Surgical intervention may be considered when physical therapy corrects the abnormal enlargement of the linea alba and the Linea alba cannot reduce the symptoms are severe. It is recommended to opt for surgery 6-12 months after delivery as diastole can naturally resolve during this time. Surgical options include open, laparoscopic, and robotic surgery. The plication of the right fascia is performed using all the techniques described. During the open approach, the right anterior fascia is usually curved, while in the robotic laparoscopic approach, the right posterior fascia is curved.
3) Open Surgery
The success rate is generally high, with most studies reporting a 0% recurrence rate 6 months after open surgery. The most used open approach is the classic abdominoplasty with a transverse suprapubic incision. Drawn across the anterior iliac crests to reveal the rectus muscles and linea alba. Other incisions are also possible: medial suprapubic incision, mostly used for other comorbidities (nephrectomy and hernia), left suprapubic incision, lengthened by 2 to 3 cm up; and a central abdominal incision extending from the xiphoid process to the pubic area. Application may be with or without mesh bracing. Meshes are often used when there is a hernia.
Regarding the insertion techniques, the surgeon may use single- or double-layer sutures, interrupted or continuous sutures, absorbable, slowly absorbable, or permanent sutures. Three RCTs were compared. Suturing was performed with one layer of continuous absorbable sutures or two layers of slowly absorbable continuous sutures. The results showed that the procedure significantly reduced pain. Scores on a validated questionnaire on abdominal pain versus physical therapy, with no difference between the two types of plications. There was a significant improvement in quality-of-life scores in all eight domains of the SF-36 compared to baseline measurements and surgical patients. Patients were at the same level as the original population 1 year after surgery. Again, there was no difference between the two sewing techniques.
Can the Right Diastasis Be Corrected Without Surgery?
Yes, it is possible to correct the right diastasis without surgery. Surgery to remove the right diastasis is rarely performed. Medical professionals recommend physical therapy or home exercises to heal stretch marks before resorting to surgical methods. The operation is performed in case of a hernia (if the organ crosses the linea alba) or if a woman is about to undergo rectal diastasis surgery (abdominoplasty)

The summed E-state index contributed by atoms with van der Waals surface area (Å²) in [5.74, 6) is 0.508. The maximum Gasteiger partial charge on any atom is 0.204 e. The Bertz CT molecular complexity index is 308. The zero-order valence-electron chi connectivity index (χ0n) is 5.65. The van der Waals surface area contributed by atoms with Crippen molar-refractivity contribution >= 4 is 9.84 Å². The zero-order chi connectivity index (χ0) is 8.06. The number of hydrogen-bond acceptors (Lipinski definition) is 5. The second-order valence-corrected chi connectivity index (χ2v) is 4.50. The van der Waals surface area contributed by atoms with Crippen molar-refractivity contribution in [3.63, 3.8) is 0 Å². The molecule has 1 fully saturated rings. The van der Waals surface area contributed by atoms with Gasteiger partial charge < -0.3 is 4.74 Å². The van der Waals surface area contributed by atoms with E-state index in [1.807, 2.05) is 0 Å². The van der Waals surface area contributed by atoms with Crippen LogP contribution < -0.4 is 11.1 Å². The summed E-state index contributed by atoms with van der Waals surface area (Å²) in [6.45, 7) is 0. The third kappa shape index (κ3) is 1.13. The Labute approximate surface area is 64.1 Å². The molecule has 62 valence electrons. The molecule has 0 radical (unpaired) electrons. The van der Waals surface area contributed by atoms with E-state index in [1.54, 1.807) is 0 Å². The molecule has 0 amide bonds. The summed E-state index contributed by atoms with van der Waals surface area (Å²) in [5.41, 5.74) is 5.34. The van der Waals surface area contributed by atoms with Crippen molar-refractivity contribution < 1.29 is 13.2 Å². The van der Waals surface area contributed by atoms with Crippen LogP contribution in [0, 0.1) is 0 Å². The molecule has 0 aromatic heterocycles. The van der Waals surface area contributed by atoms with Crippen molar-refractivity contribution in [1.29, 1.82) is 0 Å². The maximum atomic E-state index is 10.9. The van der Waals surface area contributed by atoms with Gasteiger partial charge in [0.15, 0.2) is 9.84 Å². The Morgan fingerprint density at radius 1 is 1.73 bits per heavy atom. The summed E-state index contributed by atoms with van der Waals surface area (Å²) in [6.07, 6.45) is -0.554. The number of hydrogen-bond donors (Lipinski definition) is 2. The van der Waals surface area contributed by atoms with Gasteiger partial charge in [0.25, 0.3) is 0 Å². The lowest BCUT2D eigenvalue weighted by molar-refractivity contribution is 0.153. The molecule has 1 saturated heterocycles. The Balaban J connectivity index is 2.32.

What Are the Best Exercises for Rectal Diastasis?
The best exercises for diastasis recti are those that engage the deep abdominal muscles. Most diastasis recti exercises involve deep breathing and slow, controlled movements.
Frequent abdominal exercises (e.g., crunches) can relax your abdominal muscles. Before you start abdominal exercises, ask your doctor to check for stretch marks.
What Movements Make Straight Diastasis Worse?
Any movement that causes the abdominal wall to protrude forward can further damage straight diastasis. Daily movements like getting out of bed or a chair can make diastasis recti worse. Try to pay attention to how you’re using your abs throughout the day.
These exercises should be avoided if having diastasis recti:
- Crunches or squats of any kind.
- Planks or push-ups (unless mods are used).
- Downward Dog, Boat Pose, and other yoga poses.
- Leg raises, scissors, and other Pilates moves.
- Any exercise that causes swelling, tightening, or swelling.
How to Prevent Diastasis?
Some abdominal tension is normal and expected during pregnancy. There are a few things you can do to reduce your risk:
- Healthy Weight Gain During Pregnancy: Exercise and eat healthy foods to keep weight gain within a healthy range.
- Correct Posture and Deep Breathing: Stand feet straight, shoulders back.
- Safe exercises for your core: Avoid exercises like squats and crunches that put pressure on your abdomen after 12 weeks of pregnancy and after childbirth.
- Don’t force yourself to lift weights: Some everyday activities, like picking up grocery bags or lifting babies, can put strain on your stomach.
- Get out of bed: If you are pregnant or have just given birth, roll onto your side and use your arms to get out of bed.